Buckley Eyes Development Boost
By Beth Milligan | Oct. 16, 2017
Buckley is set to overhaul its water system thanks to a nearly $1.4 million state grant – a project that could help spur development in the small Wexford County community.
Buckley is among 14 communities in Michigan that received a combined $23.2 million in funding in Community Development Block Grant (CDBG) Infrastructure Capacity Enhancement grants. The Michigan Strategic Fund – supported by the Michigan Economic Development Corporation (MEDC) – awards the grants to cities, villages and townships with populations under 50,000 to “accelerate economic development and assist low- and moderate-income communities in making improvements or upgrades to their existing public infrastructure,” according to the MEDC. Grants between $500,000 and $2 million were awarded to eligible communities on a competitive basis.
Buckley’s grant – which requires a village match of $139,000 – will allow the community to build two new water wells, water mains and a pump house on vacant village property at the end of Industrial Drive. According to Village Clerk Dennis Kuhn, Buckley purchased the 14-acre parcel two years ago as a planned expansion to the village’s industrial park along with a potential well site. Buckley has faced escalating nitrate levels in its water supply in recent years, Kuhn says – a common challenge in rural farming communities with widespread usage of fertilizers.
“The maximum contaminant level for nitrates in the water supply is 10 parts per million,” Kuhn explains. “Most communities have three to five. In the 1980s, (our wells) were at three, but now they’re at six and seven. It’ll still be 20 years before they reach 10, but we’re not going to be caught without a plan B. You cannot distribute water that is above 10 parts per million.”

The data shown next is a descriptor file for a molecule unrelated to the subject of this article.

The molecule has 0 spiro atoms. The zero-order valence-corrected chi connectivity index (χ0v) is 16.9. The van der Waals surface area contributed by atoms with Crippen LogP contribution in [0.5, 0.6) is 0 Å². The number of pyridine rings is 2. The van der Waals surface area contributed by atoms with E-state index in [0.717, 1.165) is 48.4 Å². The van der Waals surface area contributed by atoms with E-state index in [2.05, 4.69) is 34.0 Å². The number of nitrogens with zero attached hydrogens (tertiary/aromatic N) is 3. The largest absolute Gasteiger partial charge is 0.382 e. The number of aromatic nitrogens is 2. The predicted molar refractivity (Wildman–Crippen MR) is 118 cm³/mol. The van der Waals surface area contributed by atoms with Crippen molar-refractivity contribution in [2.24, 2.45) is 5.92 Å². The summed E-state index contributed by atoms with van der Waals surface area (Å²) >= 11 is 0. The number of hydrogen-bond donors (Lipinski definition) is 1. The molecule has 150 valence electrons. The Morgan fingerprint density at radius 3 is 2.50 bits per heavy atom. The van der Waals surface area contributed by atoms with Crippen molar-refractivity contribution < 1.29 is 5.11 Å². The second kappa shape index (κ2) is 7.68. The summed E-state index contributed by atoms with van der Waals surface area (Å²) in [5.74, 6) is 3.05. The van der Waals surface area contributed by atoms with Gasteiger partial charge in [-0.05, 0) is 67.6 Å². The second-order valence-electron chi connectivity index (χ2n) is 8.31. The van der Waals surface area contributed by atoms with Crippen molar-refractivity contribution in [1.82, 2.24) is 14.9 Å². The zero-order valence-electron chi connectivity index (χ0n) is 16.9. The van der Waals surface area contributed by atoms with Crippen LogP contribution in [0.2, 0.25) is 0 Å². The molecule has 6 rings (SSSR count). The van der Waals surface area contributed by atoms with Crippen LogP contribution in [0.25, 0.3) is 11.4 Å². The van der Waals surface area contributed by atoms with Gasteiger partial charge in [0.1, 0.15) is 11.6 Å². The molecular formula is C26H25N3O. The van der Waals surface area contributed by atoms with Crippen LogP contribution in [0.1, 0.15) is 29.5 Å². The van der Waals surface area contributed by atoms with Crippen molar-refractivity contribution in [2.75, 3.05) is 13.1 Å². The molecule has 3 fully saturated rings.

According to the Department of Environmental Quality, large amounts of nitrate in drinking water can cause serious illness in infants. Common sources of elevated nitrate levels include fertilizers, waste from livestock operations, and septic tank/drainfield effluent.
According to Kuhn, Buckley will put the project out to bid this winter, with the goal of starting construction next spring. The new wells should be completed by the end of 2018. Once they’re up and operational, the village’s old wells will be decommissioned.
Village General Manager Larry Cade says village officials had been searching for solutions to address nitrate levels in the water supply when the MEDC announced the 2017 infrastructure grants last November. “We really try to be proactive in everything we do in the village,” Cade says. “It’s hard to make good decisions when you’re backed into a corner. We’re looking ahead so we can be proactive about the quality of our water, as well as our capacity to supply new subdivisions that may be coming in. Without a doubt, we would be hard-pressed to do most of this project without (the grant funding).”
The water system upgrades could help spur growth in two ways: through increased capacity to both existing businesses and new development sites, and through surplus acreage on the new well site that could be sold cheaply to business owners interested in setting up shop in Buckley. Kuhn says that since the 1980s, the village has bought up cheap property and then sold it to small business owners, manufacturers and entrepreneurs for as little as $1 per lot in exchange for a commitment to bring investment and jobs. The village’s industrial park is a result of that program; so is Buckley’s sprawling Precision Building Systems complex.
Kuhn says the majority of the 14-acre vacant site not used for the village’s new wells can be divided up into commercial and/or residential lots for development, with direct access to the new mains running through the property. “We have the right to basically split up our land however we need,” Kuhn says. “One guy might come in and use it all, or it could go to a bunch of small businesses.” Either way, Buckley is on the hunt for companies that can help the village convert the vacant land into active properties generating employment, commerce and tax revenues.
“We want an economy in the town – that’s number one,” Kuhn says. “If we can buy the land for a reasonable price, and then get the right businesses in there, we can quickly get that money back in property taxes. Since we’re using taxpayer dollars to buy the property, we want to make sure we’re putting something back in their pockets.”Comment